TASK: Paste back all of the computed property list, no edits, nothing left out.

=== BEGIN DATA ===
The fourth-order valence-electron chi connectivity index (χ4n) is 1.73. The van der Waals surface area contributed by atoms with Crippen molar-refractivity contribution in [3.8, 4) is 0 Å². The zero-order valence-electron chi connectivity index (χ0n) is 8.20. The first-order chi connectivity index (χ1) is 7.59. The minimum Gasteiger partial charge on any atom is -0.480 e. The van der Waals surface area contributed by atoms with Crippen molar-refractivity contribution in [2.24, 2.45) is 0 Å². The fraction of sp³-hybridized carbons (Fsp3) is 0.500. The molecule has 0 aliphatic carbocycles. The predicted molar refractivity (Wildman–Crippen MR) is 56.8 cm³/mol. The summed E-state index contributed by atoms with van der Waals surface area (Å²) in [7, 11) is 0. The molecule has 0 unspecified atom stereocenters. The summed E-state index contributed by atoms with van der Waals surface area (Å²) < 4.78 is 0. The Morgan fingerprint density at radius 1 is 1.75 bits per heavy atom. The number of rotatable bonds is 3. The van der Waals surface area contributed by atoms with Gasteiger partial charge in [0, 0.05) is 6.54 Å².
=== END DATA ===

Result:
The fourth-order valence-electron chi connectivity index (χ4n) is 1.73. The van der Waals surface area contributed by atoms with Crippen molar-refractivity contribution in [3.8, 4) is 0 Å². The zero-order valence-electron chi connectivity index (χ0n) is 8.20. The first-order chi connectivity index (χ1) is 7.59. The minimum Gasteiger partial charge on any atom is -0.480 e. The van der Waals surface area contributed by atoms with Crippen molar-refractivity contribution in [2.24, 2.45) is 0 Å². The fraction of sp³-hybridized carbons (Fsp3) is 0.500. The molecule has 0 aliphatic carbocycles. The predicted molar refractivity (Wildman–Crippen MR) is 56.8 cm³/mol. The summed E-state index contributed by atoms with van der Waals surface area (Å²) in [7, 11) is 0. The molecule has 0 unspecified atom stereocenters. The summed E-state index contributed by atoms with van der Waals surface area (Å²) < 4.78 is 0. The Morgan fingerprint density at radius 1 is 1.75 bits per heavy atom. The number of rotatable bonds is 3. The van der Waals surface area contributed by atoms with Gasteiger partial charge in [0, 0.05) is 6.54 Å².